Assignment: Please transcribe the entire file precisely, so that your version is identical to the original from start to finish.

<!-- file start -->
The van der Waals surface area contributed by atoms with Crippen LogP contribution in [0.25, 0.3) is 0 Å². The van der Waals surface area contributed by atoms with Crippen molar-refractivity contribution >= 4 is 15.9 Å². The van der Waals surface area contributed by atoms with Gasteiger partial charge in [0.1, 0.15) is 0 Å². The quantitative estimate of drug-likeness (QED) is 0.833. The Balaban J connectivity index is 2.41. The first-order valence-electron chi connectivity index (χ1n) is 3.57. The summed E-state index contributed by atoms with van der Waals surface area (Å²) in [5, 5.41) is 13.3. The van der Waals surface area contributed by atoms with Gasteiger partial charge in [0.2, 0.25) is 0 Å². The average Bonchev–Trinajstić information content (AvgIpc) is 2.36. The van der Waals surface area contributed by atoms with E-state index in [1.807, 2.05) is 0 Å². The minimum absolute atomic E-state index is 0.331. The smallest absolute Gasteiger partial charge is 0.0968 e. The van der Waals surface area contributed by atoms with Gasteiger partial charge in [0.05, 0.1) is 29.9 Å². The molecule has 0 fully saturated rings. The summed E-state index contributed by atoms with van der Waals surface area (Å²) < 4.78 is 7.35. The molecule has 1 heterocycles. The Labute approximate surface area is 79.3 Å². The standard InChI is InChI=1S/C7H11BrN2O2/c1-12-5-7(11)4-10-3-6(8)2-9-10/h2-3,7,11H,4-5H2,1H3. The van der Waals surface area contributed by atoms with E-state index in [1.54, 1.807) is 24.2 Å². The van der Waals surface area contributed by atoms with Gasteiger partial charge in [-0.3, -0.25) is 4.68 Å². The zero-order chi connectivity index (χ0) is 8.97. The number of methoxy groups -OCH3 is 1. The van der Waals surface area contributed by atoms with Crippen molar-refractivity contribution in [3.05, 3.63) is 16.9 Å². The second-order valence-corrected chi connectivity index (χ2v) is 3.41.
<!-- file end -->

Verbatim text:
The van der Waals surface area contributed by atoms with Crippen LogP contribution in [0.25, 0.3) is 0 Å². The van der Waals surface area contributed by atoms with Crippen molar-refractivity contribution >= 4 is 15.9 Å². The van der Waals surface area contributed by atoms with Gasteiger partial charge in [0.1, 0.15) is 0 Å². The quantitative estimate of drug-likeness (QED) is 0.833. The Balaban J connectivity index is 2.41. The first-order valence-electron chi connectivity index (χ1n) is 3.57. The summed E-state index contributed by atoms with van der Waals surface area (Å²) in [5, 5.41) is 13.3. The van der Waals surface area contributed by atoms with Gasteiger partial charge in [0.2, 0.25) is 0 Å². The average Bonchev–Trinajstić information content (AvgIpc) is 2.36. The van der Waals surface area contributed by atoms with E-state index in [1.807, 2.05) is 0 Å². The minimum absolute atomic E-state index is 0.331. The smallest absolute Gasteiger partial charge is 0.0968 e. The van der Waals surface area contributed by atoms with Gasteiger partial charge in [0.05, 0.1) is 29.9 Å². The molecule has 0 fully saturated rings. The summed E-state index contributed by atoms with van der Waals surface area (Å²) < 4.78 is 7.35. The molecule has 1 heterocycles. The Labute approximate surface area is 79.3 Å². The standard InChI is InChI=1S/C7H11BrN2O2/c1-12-5-7(11)4-10-3-6(8)2-9-10/h2-3,7,11H,4-5H2,1H3. The van der Waals surface area contributed by atoms with E-state index in [1.54, 1.807) is 24.2 Å². The van der Waals surface area contributed by atoms with Gasteiger partial charge in [-0.3, -0.25) is 4.68 Å². The zero-order chi connectivity index (χ0) is 8.97. The number of methoxy groups -OCH3 is 1. The van der Waals surface area contributed by atoms with Crippen molar-refractivity contribution in [3.05, 3.63) is 16.9 Å². The second-order valence-corrected chi connectivity index (χ2v) is 3.41.